Traveling WWII planes big hit with veterans, others

Becky Campbell • Oct 18, 2012 at 10:20 PM

BLOUNTVILLE — War veterans David Hambrick, of Kingsport, and David Johnson, of Chilhowie, Va., never flew on a B-17 bomber or a B-24 Liberator, but seeing the two old warbirds on a tarmac here brought back many memories for the two men.

The planes are part of a traveling museum project sponsored by the Collings Foundation, a nonprofit educational foundation that supports living history events. According to the foundation’s website, the “Wings of Freedom Tour” has two goals — “to honor the sacrifices made by our veterans that allow us to enjoy our freedom; and to educate the visitors, especially younger Americans, about our national history and heritage.”

The crowd viewing and touring the planes Thursday — the second day of the event at Tri-Cities Aviation — was a mix of young and an older generation more familiar with the planes, which will be at Tri-Cities Regional Airport until noon today.

Hambrick served in the 101st Airborne Division at the end of World War II, in Korea and the Vietnam War while Johnson served in an Air Force rescue squad.

“I spent most of my time in air rescue. We flew amphibious aircraft. We’d pick up all those guys who bailed out in the ocean,” Johnson said. He was in the 33rd Air Rescue in Okinawa and flew standby for line reconnaissance missions, he said.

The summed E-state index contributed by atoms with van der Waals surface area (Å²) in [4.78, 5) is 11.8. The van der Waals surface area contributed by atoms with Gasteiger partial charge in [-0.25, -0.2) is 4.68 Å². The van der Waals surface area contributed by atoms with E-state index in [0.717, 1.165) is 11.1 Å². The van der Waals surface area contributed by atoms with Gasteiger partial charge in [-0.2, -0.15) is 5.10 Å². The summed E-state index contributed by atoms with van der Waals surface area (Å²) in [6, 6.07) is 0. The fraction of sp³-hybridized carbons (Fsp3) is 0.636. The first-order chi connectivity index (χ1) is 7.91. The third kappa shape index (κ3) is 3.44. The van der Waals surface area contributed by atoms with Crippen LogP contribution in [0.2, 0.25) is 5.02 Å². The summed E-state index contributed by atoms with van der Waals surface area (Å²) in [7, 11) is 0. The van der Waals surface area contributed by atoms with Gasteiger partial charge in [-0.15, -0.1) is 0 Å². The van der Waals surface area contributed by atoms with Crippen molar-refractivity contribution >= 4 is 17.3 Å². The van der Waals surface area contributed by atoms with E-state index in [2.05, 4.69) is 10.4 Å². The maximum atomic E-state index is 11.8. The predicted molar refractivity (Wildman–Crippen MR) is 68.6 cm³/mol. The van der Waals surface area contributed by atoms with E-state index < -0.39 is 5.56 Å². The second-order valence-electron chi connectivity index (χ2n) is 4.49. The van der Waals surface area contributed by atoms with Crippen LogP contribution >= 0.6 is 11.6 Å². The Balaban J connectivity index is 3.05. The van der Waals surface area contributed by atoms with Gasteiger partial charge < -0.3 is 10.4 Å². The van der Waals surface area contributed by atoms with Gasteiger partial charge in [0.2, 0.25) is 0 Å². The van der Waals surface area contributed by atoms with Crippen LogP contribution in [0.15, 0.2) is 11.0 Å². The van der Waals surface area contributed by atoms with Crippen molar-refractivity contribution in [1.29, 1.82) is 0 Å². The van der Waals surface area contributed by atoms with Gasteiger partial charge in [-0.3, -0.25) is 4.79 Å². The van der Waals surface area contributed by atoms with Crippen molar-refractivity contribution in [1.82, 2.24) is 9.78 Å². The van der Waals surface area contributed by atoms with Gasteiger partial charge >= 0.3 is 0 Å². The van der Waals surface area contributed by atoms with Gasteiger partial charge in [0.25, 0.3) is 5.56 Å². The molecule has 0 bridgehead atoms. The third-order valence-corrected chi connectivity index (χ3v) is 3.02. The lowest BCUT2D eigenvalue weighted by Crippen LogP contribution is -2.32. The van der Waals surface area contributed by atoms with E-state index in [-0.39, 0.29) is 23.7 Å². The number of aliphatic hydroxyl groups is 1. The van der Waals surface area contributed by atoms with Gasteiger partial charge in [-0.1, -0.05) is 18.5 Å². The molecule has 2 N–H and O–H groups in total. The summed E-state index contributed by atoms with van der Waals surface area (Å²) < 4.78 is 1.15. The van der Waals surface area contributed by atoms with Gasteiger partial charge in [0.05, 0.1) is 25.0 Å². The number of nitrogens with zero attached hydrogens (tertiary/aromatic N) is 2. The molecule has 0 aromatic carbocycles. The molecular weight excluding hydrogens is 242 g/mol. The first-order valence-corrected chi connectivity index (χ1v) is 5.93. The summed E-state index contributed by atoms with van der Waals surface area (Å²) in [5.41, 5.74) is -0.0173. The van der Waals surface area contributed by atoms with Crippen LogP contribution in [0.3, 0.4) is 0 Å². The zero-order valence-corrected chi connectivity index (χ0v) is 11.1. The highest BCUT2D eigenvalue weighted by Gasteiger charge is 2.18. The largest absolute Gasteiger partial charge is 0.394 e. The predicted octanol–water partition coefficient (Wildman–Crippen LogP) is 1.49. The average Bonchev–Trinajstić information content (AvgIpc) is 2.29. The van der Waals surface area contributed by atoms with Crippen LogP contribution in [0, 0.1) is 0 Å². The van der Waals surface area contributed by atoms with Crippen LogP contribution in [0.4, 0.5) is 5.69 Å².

The Witchcraft is the only existing B-24 Liberator that still flies, according to Frank Hale, a commercial pilot who takes off one month each year to help with the annual 10-month tour. He said war veterans have different reactions to the planes.

“Some are really happy to see the airplanes and some want to see them, but don’t want to get in them,” he said. On one stop, Hale said a 91-year-old ball turret gunner from World War II wanted to see inside the ball turret on the B-17. As soon as Hale opened the hatch for him, the veteran got right in.

That triggered something in the elderly veteran and he began to talk clearly and tell stories from the war when prior to that his speech was unintelligible. Hale said the man’s son said his father had not spoken understandable words in years.

The companion aircraft on the tour, the B-15G “Nine O Nine” flying fortress, is only on of 10 in flying condition in the United States.

At many locations on the Wings of Freedom Tour ,a third plane, the P-51 Mustang, also is on display.

Hambrick stood outside the B-17 with his wife, Betty. They didn’t know each other during Hambrick’s war years, but she knows some about his service.

Hambrick said he loved seeing the planes as they brought back many memories of a time long ago when he was jumping from a plane into a war zone.

“I lost many friends” during war times, he said.

“I’ve always been enamored by them,” Hambrick said about the warbirds. “Jumping out of them was never a problem for me.”

There is a $12 entrance fee to see the planes.

The next stops for the warbirds is Hickory, N.C., Oct. 19-22, followed by Asheville, N.C., Oct. 22-25, and then Greenville, S.C., Oct. 26-28.

For more information about the planes and locations to see them, visit www.collingsfoundation.org.

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